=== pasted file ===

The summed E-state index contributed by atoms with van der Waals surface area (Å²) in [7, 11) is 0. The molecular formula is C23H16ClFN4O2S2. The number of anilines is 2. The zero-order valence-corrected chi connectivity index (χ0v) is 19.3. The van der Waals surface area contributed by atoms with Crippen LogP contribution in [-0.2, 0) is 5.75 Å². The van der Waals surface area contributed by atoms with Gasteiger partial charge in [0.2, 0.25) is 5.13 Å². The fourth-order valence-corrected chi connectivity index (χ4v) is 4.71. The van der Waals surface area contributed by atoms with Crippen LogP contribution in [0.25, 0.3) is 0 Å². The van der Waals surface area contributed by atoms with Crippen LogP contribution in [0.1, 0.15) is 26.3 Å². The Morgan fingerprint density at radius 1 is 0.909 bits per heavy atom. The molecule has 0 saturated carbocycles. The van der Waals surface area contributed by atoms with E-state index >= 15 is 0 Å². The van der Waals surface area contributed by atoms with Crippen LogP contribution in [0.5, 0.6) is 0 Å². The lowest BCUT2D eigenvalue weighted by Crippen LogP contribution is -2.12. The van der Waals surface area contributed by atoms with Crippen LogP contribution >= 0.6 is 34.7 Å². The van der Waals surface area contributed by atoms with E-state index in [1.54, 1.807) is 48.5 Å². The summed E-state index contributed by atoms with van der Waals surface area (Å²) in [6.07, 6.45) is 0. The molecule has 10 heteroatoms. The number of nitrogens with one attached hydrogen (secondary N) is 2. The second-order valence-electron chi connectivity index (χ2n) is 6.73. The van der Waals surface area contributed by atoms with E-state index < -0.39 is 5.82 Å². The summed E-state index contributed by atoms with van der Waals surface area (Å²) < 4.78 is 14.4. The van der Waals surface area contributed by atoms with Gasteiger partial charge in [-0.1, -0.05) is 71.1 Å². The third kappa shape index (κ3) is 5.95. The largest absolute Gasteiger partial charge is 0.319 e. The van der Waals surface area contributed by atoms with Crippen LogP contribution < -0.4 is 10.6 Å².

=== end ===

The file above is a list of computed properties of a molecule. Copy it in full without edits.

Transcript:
The summed E-state index contributed by atoms with van der Waals surface area (Å²) in [7, 11) is 0. The molecular formula is C23H16ClFN4O2S2. The number of anilines is 2. The zero-order valence-corrected chi connectivity index (χ0v) is 19.3. The van der Waals surface area contributed by atoms with Crippen LogP contribution in [-0.2, 0) is 5.75 Å². The van der Waals surface area contributed by atoms with Gasteiger partial charge in [0.2, 0.25) is 5.13 Å². The fourth-order valence-corrected chi connectivity index (χ4v) is 4.71. The van der Waals surface area contributed by atoms with Crippen LogP contribution in [0.25, 0.3) is 0 Å². The van der Waals surface area contributed by atoms with Crippen LogP contribution in [0.1, 0.15) is 26.3 Å². The Morgan fingerprint density at radius 1 is 0.909 bits per heavy atom. The molecule has 0 saturated carbocycles. The van der Waals surface area contributed by atoms with E-state index >= 15 is 0 Å². The van der Waals surface area contributed by atoms with Crippen LogP contribution in [0.5, 0.6) is 0 Å². The lowest BCUT2D eigenvalue weighted by Crippen LogP contribution is -2.12. The van der Waals surface area contributed by atoms with Crippen LogP contribution >= 0.6 is 34.7 Å². The van der Waals surface area contributed by atoms with E-state index in [1.54, 1.807) is 48.5 Å². The summed E-state index contributed by atoms with van der Waals surface area (Å²) in [6.07, 6.45) is 0. The molecule has 10 heteroatoms. The number of nitrogens with one attached hydrogen (secondary N) is 2. The second-order valence-electron chi connectivity index (χ2n) is 6.73. The van der Waals surface area contributed by atoms with E-state index < -0.39 is 5.82 Å². The summed E-state index contributed by atoms with van der Waals surface area (Å²) < 4.78 is 14.4. The van der Waals surface area contributed by atoms with Gasteiger partial charge in [-0.1, -0.05) is 71.1 Å². The third kappa shape index (κ3) is 5.95. The largest absolute Gasteiger partial charge is 0.319 e. The van der Waals surface area contributed by atoms with Crippen LogP contribution < -0.4 is 10.6 Å².